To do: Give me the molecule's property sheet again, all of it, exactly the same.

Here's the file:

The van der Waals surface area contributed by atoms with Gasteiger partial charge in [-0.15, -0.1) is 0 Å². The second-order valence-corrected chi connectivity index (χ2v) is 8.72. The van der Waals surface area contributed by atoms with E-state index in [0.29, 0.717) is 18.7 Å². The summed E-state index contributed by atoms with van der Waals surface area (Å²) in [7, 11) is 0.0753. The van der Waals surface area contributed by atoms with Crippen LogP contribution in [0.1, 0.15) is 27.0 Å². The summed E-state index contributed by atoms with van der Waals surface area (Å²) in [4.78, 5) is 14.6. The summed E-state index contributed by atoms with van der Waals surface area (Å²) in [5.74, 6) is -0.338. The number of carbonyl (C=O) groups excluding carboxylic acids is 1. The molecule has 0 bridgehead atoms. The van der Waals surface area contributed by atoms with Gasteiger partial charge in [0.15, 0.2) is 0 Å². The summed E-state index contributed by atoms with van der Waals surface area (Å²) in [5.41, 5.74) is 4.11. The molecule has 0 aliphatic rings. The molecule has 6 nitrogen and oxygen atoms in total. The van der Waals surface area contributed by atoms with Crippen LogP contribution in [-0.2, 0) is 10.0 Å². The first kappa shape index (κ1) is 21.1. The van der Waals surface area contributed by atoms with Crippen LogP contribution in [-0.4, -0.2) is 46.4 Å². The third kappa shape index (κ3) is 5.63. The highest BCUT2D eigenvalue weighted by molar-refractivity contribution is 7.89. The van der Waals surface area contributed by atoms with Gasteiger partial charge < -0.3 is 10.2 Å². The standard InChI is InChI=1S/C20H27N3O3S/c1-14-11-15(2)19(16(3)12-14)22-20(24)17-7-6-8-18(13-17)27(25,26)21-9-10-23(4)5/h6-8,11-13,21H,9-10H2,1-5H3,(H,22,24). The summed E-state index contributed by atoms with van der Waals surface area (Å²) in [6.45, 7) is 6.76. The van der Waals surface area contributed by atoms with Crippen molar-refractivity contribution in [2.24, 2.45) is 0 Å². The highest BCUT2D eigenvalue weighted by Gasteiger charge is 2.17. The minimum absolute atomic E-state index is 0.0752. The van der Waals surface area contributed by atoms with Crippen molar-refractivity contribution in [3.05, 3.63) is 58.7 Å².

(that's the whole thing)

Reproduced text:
The van der Waals surface area contributed by atoms with Gasteiger partial charge in [-0.15, -0.1) is 0 Å². The second-order valence-corrected chi connectivity index (χ2v) is 8.72. The van der Waals surface area contributed by atoms with E-state index in [0.29, 0.717) is 18.7 Å². The summed E-state index contributed by atoms with van der Waals surface area (Å²) in [7, 11) is 0.0753. The van der Waals surface area contributed by atoms with Crippen LogP contribution in [0.1, 0.15) is 27.0 Å². The summed E-state index contributed by atoms with van der Waals surface area (Å²) in [4.78, 5) is 14.6. The summed E-state index contributed by atoms with van der Waals surface area (Å²) in [5.74, 6) is -0.338. The number of carbonyl (C=O) groups excluding carboxylic acids is 1. The molecule has 0 bridgehead atoms. The van der Waals surface area contributed by atoms with Gasteiger partial charge in [0.15, 0.2) is 0 Å². The summed E-state index contributed by atoms with van der Waals surface area (Å²) in [5.41, 5.74) is 4.11. The molecule has 0 aliphatic rings. The molecule has 6 nitrogen and oxygen atoms in total. The van der Waals surface area contributed by atoms with Crippen LogP contribution in [-0.2, 0) is 10.0 Å². The first kappa shape index (κ1) is 21.1. The van der Waals surface area contributed by atoms with Crippen LogP contribution in [-0.4, -0.2) is 46.4 Å². The third kappa shape index (κ3) is 5.63. The highest BCUT2D eigenvalue weighted by molar-refractivity contribution is 7.89. The van der Waals surface area contributed by atoms with Gasteiger partial charge < -0.3 is 10.2 Å². The standard InChI is InChI=1S/C20H27N3O3S/c1-14-11-15(2)19(16(3)12-14)22-20(24)17-7-6-8-18(13-17)27(25,26)21-9-10-23(4)5/h6-8,11-13,21H,9-10H2,1-5H3,(H,22,24). The summed E-state index contributed by atoms with van der Waals surface area (Å²) in [6.45, 7) is 6.76. The van der Waals surface area contributed by atoms with Crippen molar-refractivity contribution in [2.24, 2.45) is 0 Å². The highest BCUT2D eigenvalue weighted by Gasteiger charge is 2.17. The minimum absolute atomic E-state index is 0.0752. The van der Waals surface area contributed by atoms with Crippen molar-refractivity contribution in [3.05, 3.63) is 58.7 Å².